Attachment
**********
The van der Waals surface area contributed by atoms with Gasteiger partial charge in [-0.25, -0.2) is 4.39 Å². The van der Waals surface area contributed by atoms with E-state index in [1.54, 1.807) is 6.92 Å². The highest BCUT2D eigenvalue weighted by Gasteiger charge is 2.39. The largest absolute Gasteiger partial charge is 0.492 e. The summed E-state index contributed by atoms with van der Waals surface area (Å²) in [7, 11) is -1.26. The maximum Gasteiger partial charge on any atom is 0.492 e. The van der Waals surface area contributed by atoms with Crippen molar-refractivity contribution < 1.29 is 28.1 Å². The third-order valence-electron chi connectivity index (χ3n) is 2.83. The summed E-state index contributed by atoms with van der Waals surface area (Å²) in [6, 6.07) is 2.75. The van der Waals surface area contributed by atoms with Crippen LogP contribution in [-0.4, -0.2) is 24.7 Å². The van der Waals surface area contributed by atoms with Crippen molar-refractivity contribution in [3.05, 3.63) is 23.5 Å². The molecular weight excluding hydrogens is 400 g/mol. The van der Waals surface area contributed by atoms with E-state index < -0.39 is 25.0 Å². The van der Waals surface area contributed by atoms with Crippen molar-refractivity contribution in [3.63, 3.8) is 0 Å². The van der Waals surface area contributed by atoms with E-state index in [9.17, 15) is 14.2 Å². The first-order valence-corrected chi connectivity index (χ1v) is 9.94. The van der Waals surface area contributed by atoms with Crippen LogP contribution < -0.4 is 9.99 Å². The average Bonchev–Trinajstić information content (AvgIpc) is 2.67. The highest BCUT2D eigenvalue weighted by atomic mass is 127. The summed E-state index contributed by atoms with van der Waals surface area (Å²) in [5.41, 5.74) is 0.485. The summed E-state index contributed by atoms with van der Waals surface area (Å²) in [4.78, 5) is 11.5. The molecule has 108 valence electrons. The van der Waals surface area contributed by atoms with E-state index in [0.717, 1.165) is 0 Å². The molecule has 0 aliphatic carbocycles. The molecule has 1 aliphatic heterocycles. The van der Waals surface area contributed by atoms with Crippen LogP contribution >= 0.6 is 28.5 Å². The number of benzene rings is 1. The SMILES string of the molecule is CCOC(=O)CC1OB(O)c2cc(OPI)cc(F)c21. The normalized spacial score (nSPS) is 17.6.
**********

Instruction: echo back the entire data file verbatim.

The van der Waals surface area contributed by atoms with Gasteiger partial charge in [-0.25, -0.2) is 4.39 Å². The van der Waals surface area contributed by atoms with E-state index in [1.54, 1.807) is 6.92 Å². The highest BCUT2D eigenvalue weighted by Gasteiger charge is 2.39. The largest absolute Gasteiger partial charge is 0.492 e. The summed E-state index contributed by atoms with van der Waals surface area (Å²) in [7, 11) is -1.26. The maximum Gasteiger partial charge on any atom is 0.492 e. The van der Waals surface area contributed by atoms with Crippen molar-refractivity contribution < 1.29 is 28.1 Å². The third-order valence-electron chi connectivity index (χ3n) is 2.83. The summed E-state index contributed by atoms with van der Waals surface area (Å²) in [6, 6.07) is 2.75. The van der Waals surface area contributed by atoms with Crippen LogP contribution in [-0.4, -0.2) is 24.7 Å². The van der Waals surface area contributed by atoms with Crippen molar-refractivity contribution in [3.05, 3.63) is 23.5 Å². The molecular weight excluding hydrogens is 400 g/mol. The van der Waals surface area contributed by atoms with E-state index < -0.39 is 25.0 Å². The van der Waals surface area contributed by atoms with Crippen molar-refractivity contribution in [3.63, 3.8) is 0 Å². The van der Waals surface area contributed by atoms with E-state index in [9.17, 15) is 14.2 Å². The first-order valence-corrected chi connectivity index (χ1v) is 9.94. The van der Waals surface area contributed by atoms with Crippen LogP contribution < -0.4 is 9.99 Å². The average Bonchev–Trinajstić information content (AvgIpc) is 2.67. The highest BCUT2D eigenvalue weighted by atomic mass is 127. The summed E-state index contributed by atoms with van der Waals surface area (Å²) in [5.41, 5.74) is 0.485. The summed E-state index contributed by atoms with van der Waals surface area (Å²) in [4.78, 5) is 11.5. The molecule has 108 valence electrons. The van der Waals surface area contributed by atoms with E-state index in [0.717, 1.165) is 0 Å². The molecule has 0 aliphatic carbocycles. The molecule has 1 aliphatic heterocycles. The van der Waals surface area contributed by atoms with Crippen LogP contribution >= 0.6 is 28.5 Å². The number of benzene rings is 1. The SMILES string of the molecule is CCOC(=O)CC1OB(O)c2cc(OPI)cc(F)c21. The normalized spacial score (nSPS) is 17.6.